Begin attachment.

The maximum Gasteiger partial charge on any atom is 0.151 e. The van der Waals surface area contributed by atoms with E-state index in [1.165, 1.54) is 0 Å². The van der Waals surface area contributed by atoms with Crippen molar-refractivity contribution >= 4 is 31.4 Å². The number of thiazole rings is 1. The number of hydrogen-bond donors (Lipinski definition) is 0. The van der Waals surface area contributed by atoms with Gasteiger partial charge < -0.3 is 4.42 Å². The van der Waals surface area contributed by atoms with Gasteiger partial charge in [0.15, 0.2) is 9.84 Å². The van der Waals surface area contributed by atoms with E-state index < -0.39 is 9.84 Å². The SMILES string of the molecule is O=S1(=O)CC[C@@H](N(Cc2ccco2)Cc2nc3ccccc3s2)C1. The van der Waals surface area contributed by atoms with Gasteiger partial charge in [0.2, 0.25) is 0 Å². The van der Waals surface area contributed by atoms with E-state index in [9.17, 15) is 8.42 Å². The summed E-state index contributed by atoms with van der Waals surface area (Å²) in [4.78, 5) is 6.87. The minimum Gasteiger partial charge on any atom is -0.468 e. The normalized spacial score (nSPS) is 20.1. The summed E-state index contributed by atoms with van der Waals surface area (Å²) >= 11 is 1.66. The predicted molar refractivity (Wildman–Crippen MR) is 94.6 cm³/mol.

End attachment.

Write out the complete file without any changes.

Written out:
The maximum Gasteiger partial charge on any atom is 0.151 e. The van der Waals surface area contributed by atoms with E-state index in [1.165, 1.54) is 0 Å². The van der Waals surface area contributed by atoms with Crippen molar-refractivity contribution >= 4 is 31.4 Å². The number of thiazole rings is 1. The number of hydrogen-bond donors (Lipinski definition) is 0. The van der Waals surface area contributed by atoms with Gasteiger partial charge < -0.3 is 4.42 Å². The van der Waals surface area contributed by atoms with Gasteiger partial charge in [0.15, 0.2) is 9.84 Å². The van der Waals surface area contributed by atoms with E-state index < -0.39 is 9.84 Å². The SMILES string of the molecule is O=S1(=O)CC[C@@H](N(Cc2ccco2)Cc2nc3ccccc3s2)C1. The van der Waals surface area contributed by atoms with Gasteiger partial charge in [0.2, 0.25) is 0 Å². The van der Waals surface area contributed by atoms with E-state index in [9.17, 15) is 8.42 Å². The summed E-state index contributed by atoms with van der Waals surface area (Å²) in [4.78, 5) is 6.87. The minimum Gasteiger partial charge on any atom is -0.468 e. The normalized spacial score (nSPS) is 20.1. The summed E-state index contributed by atoms with van der Waals surface area (Å²) >= 11 is 1.66. The predicted molar refractivity (Wildman–Crippen MR) is 94.6 cm³/mol.